I have dealt with this sort of fraying thing over the last three years that I grew up my now adults.
My experience is not universal but i still think it applies and so does the "treatment". IN my experience,fin rot/'fraying is just a water quality issue so forget about medical intervention of any kind.except for deworming....find the root cause which can be complex. Do this following stuff and you should find that it goes away:

1.Maintain good hygeine
2.Get those small bristlenosed plecos but get them deparasited first ( takes a month for sure).THey are not just good but may be essential.
3.Get the altums deparasited..it is important and parasites linger and add stress. ( takes a month ..three separate meds)
4.Redeparasite the plecos and the altums together ( another month).
During this time nothing will die but should improve.Then ureka!! you will get red eyes on the altums starting with one individual first. At that point you are "away". All Fraying and pectoral fin base growth disapears. Short pelvic fins and old damage heal and they become easy to keep. THe red eyes are your guide..but in adults.. young ones seem to have grey eyes.

Keep in mind that this is in adults..it is much harder to do with younger adult fish in "feedlot "situations.Ignore directions to raise the ph. Keep them permanently at 5 to under 6 .TDS not so important but about 100 is fine. and keep them at 30C. Feed only twice a day.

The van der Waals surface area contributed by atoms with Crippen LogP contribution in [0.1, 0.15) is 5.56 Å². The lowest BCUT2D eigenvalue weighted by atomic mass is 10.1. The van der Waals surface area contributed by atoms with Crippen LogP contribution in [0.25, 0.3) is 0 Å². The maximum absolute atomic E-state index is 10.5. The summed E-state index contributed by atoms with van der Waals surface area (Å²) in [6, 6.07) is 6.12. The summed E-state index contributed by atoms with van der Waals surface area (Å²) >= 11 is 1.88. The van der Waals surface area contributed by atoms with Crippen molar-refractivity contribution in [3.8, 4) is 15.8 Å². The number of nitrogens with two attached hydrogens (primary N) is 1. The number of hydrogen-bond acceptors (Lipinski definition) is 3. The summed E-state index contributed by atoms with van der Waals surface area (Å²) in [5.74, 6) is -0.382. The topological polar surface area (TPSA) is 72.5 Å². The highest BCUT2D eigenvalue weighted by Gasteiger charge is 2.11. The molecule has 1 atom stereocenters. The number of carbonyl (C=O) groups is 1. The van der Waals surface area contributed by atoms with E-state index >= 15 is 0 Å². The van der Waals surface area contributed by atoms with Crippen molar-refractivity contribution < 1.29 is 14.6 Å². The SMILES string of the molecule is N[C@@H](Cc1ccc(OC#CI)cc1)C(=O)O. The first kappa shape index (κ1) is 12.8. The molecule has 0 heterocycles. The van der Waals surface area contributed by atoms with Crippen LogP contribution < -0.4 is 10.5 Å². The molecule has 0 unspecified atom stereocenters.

A Bit of a big deal but doable and worth the trouble

Re: tail fraying

#26
I have exactly the same issue.Mine are looking good, healthy, eat aggressively, but the fins look bad.
I don't see any 'rot' on them, but they're definitely frayed:

https://youtu.be/UoG4imC5xsg" onclick="window.open(this.href);return false;

I've had them since Feb 2017. The real fraying started about 2 months ago.
No new fish was added to the tank since March this year, all properly quarantined/cleaned.
My guess is it's about water quality/stability.
I had quite a strong filtration, daily 10% water changes, 24/7 25W UV, but the bio load is huge (4 heavy feedings a day ), plus I have a number of bottom feeders. Since all of them are growing fast, especially Altums, I think the water quality started to deteriorate.

I'm going to remove all corydoras, half of the substrate (keep really thin layer) and remove most driftwood.
I'll probably plant the large Anubias into pots since substrate will not be deep enough.
Additionally, I'll setup my auto water change to 20% a day ( something I couldn't do during colder months ).
Will keep this setup running for a few months and see if it helps.

Re: tail fraying

#27
Oleg_E wrote:I have exactly the same issue.Mine are looking good, healthy, eat aggressively, but the fins look bad.
I don't see any 'rot' on them, but they're definitely frayed:

https://youtu.be/UoG4imC5xsg" onclick="window.open(this.href);return false;

I've had them since Feb 2017. The real fraying started about 2 months ago.